By Thomas W. Gaffery, IV, MBA, CAPP

Whether a university, municipality, airport, transit agency, or private parking operator, wayfinding is something we should all spend some time on.

A successful wayfinding signage implementation will result in a dramatic benefit to you and your customers. Questions encountered in the field will change from “Can I park here?” to “The administration building is over there, right?” Good signage will lead to fewer parking citations written and more obvious justification when citation appeals are upheld.

An effective wayfinding signage design process generally takes an interdisciplinary approach and brings together end users, wayfinding experts, your organization’s marketing team, key stakeholders, and power users. Your project scope should identify the target audience and what its members need to know. Not every wayfinding sign is a directory sign. Not every wayfinding sign is a regulatory sign. Think about how much someone can read while walking and what size font you need. Apply the same thought to vehicles driving at different speeds.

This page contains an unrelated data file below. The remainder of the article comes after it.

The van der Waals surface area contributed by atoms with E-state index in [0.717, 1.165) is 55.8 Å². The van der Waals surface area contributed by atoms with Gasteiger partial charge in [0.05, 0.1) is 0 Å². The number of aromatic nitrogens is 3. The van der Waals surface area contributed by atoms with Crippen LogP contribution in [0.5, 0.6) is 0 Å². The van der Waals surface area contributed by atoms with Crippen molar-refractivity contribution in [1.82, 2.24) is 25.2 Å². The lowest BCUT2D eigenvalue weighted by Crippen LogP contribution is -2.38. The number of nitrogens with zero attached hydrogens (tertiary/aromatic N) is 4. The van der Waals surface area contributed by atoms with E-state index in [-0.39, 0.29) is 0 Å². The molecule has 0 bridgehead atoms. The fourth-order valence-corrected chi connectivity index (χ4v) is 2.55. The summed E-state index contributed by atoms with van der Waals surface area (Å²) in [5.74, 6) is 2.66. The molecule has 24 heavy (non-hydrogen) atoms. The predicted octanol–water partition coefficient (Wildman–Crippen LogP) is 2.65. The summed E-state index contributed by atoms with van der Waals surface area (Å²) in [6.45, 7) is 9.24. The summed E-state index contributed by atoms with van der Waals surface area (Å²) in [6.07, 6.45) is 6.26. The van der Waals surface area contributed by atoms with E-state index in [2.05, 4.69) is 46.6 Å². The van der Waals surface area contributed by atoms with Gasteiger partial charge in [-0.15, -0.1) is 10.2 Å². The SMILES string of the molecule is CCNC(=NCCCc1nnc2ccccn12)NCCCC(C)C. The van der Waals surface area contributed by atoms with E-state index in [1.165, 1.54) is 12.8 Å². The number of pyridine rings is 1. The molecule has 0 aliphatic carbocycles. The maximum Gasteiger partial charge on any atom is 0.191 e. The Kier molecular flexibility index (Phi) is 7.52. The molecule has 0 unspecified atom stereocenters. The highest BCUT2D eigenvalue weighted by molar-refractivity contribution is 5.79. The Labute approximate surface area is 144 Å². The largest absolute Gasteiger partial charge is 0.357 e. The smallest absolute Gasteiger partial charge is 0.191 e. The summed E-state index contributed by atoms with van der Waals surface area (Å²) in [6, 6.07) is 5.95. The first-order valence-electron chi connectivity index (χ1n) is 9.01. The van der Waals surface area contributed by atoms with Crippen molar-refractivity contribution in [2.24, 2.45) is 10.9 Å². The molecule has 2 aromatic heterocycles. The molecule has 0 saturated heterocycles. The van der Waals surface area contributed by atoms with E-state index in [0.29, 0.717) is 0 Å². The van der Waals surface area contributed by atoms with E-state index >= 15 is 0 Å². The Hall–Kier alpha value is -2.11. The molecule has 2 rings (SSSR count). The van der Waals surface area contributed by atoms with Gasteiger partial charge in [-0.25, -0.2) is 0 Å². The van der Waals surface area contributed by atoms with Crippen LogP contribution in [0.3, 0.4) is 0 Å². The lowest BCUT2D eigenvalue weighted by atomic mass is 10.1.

Wayfinding signage is often the first visual representation of your brand a customer encounters. The signs should be eye-catching, easily serviceable, and easily editable as building occupants and uses change. Whether a campus, business district, or transit center, wayfinding signage is often the first thing visitors seek out when interacting with your built environment.

Thomas W. Gaffery IV, MBA, CAPP is direct of parking and transportation at California State University, San Bernardino.